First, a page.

GVSU shooting club qualifies for first ever appearance in NRA Championship
The Lakers posted a score of 1967 in the smallbore rifle at the NRA Sectionals
GVL / Courtesy - The Shooting Club
The GVSU Shooting Club had a performance for the record books in the NRA Intercollegiate Indoor Metric Position Smallbore Rifle Sectional and Precision Air Rifle Standing Sectional Saturday, Feb. 11, at the Jackson County Sportsman’s Club.
The Lakers’ four-man smallbore team finished second overall in the sectional with a score of 1,967. The air rifle team finished second overall as well, with a score of 2,095.
Not only were these scores hundreds of points better than years past, these results were good enough for the Lakers to qualify for their first ever appearance in the NRA Intercollegiate Rifle Club Championship.
“I am very proud of everything they have accomplished, the have worked exceptionally hard to get to this point,” said GVSU coach Cameron Zwart. “It’s a big deal. It’s a tremendous deal for the program, it’s a tremendous deal for these individuals, and it’s a big deal for the school.”
The air rifle team consisted of sophomore Christian Yap, Joseph Lentine, freshman Alexander Straith and David Cantillon.
Yap led the team with a 536 score out of 600, just a couple rankings behind him was Lentine with a 532. The Lakers finished 115 points above the qualifying score of 1,980.
The Lakers shot so well in the first relay of the air rifle that both players and coaches felt relief and confidence that they almost certainly would qualify for the championship.
“It was a relief for everyone because once you qualify in one match you’ve earned your trip,” Zwart said. “It took the stress of off them for the rest of the day and the rest of the smallbore match because they already punched their ticket.”
The smallbore team was made up of Lentine, Cantillon, Ethan Potts, and Alex Cyburt. The Lakers relied on the steady consistency of Lentine and Cantillon.
“The sport itself is individual but we succeed as a team,” Lentine said. “We have a very close bond between all of us which definitely helps when we’re on the line at tournament.”
The team collectively over came some adversity in the smallbore match where there were a few poorly executed shots. However, the Lakers spend time focusing on mental toughness and not allowing previous shots to affect their future ones.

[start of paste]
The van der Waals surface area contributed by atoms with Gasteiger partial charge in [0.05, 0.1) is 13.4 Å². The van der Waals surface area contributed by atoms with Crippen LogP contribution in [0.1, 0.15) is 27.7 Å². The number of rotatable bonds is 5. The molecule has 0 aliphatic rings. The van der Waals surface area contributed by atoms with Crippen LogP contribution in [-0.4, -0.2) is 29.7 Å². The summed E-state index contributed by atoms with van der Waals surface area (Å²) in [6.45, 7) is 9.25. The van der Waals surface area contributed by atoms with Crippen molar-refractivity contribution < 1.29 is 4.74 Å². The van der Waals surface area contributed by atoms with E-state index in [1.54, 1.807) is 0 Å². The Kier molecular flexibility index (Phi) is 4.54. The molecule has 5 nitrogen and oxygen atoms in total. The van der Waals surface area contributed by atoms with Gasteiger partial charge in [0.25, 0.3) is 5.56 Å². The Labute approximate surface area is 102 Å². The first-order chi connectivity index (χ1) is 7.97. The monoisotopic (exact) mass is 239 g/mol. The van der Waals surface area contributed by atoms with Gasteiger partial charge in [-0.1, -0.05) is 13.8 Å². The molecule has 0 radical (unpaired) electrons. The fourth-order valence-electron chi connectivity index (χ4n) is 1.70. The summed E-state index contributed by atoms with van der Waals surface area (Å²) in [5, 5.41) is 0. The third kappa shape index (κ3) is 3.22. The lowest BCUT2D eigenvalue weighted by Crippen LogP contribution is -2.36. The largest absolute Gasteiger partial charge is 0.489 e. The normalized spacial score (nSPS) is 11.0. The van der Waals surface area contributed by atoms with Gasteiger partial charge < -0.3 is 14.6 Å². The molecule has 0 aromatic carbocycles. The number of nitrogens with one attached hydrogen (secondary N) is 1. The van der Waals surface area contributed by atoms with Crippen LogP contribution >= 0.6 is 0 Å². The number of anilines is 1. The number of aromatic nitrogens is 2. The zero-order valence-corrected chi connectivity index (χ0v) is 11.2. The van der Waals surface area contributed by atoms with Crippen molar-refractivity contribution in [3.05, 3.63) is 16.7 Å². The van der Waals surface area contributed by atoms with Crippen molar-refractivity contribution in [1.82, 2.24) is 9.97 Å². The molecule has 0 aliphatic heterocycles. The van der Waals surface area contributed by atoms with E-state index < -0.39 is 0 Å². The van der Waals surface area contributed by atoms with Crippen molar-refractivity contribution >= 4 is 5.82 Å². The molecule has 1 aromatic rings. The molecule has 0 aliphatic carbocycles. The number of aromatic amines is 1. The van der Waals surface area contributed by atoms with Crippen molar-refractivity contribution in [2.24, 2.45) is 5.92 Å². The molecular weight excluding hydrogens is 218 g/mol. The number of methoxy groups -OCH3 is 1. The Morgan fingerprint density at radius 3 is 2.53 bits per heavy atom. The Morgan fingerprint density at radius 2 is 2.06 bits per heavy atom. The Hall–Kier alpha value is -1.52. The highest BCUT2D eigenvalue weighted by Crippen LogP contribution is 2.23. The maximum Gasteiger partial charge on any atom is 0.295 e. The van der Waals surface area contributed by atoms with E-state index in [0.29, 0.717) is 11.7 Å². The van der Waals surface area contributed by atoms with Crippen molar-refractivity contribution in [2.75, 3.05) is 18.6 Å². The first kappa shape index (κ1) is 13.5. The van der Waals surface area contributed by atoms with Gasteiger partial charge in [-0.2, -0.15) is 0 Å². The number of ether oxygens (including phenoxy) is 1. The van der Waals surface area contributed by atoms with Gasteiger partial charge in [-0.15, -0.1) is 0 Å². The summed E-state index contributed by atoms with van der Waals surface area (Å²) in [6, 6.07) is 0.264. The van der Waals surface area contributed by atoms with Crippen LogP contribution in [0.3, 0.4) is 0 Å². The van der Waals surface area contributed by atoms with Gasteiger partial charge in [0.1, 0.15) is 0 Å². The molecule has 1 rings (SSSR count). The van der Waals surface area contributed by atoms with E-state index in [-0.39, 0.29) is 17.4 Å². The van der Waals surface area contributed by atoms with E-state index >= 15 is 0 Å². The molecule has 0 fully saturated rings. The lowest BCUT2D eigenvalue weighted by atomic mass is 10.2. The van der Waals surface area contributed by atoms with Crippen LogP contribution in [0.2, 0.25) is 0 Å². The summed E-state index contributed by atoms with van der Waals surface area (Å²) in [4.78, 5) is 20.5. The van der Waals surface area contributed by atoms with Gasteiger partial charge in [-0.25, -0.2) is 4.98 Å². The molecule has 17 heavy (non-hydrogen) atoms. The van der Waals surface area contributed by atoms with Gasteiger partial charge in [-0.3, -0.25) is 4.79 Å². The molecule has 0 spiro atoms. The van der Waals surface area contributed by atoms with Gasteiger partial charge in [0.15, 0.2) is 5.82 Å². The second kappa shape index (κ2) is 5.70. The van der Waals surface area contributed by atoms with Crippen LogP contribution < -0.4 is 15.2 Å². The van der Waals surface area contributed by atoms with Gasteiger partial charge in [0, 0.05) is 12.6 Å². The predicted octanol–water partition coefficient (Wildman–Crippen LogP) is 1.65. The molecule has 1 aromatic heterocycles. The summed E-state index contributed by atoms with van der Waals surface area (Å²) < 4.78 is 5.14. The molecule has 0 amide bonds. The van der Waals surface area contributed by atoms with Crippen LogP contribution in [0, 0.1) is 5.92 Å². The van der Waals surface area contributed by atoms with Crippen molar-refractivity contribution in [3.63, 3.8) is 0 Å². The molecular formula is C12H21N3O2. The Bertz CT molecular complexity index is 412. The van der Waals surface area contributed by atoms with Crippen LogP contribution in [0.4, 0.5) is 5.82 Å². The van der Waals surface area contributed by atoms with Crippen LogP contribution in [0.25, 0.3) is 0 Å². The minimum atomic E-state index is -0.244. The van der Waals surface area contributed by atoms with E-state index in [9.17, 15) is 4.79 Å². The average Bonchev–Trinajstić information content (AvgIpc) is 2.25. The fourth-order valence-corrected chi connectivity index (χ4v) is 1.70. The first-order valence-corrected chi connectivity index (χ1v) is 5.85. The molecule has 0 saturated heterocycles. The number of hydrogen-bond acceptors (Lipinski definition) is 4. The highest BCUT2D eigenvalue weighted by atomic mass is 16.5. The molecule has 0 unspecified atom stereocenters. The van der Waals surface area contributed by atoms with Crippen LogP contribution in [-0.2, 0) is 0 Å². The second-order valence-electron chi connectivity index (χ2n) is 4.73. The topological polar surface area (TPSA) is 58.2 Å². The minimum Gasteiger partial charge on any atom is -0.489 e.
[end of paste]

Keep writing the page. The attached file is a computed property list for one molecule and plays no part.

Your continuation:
“One bad shot isn’t going to ruin your day. You need to focus on the next shot and executing all the other ones,” Zwart said.
The smallbore score of 1,967 was 167 points over the qualifying score and put them well ahead of third place Michigan State.
“It’s a pretty amazing experience but we still have a lot of work to do in order to shoot better,” Cantillon said. “But overall, I couldn’t be happier with all we accomplished so far.”
From finishing the 2014 season with just three members in the club to qualifying for their first ever national championship, the shooting club has come a long way.
“Seeing our team grow and progress year to year has been an amazing accomplishment, just the progress all my teammates have made, I couldn’t be happier right now,” Cantillon said.
The Lakers have done enough celebrating and they are focusing their attention to preparing for the championship. Dedication from the team will be no issue—Zwart is impressed with the amount of time his team spends practicing at the range. Shooters even stay an hour or two after practice time on day that the range owner allows.
“We need to stick with the program,” Zwart said. “Practicing, practicing, practicing. There are couple things we are going to refine to eliminate some mistakes.”
Before the Lakers go to Georgia to compete in the NRA Intercollegiate Rifle Club Championship they first want to win the conference championship, which takes place Sunday, Feb. 26 at Purdue University.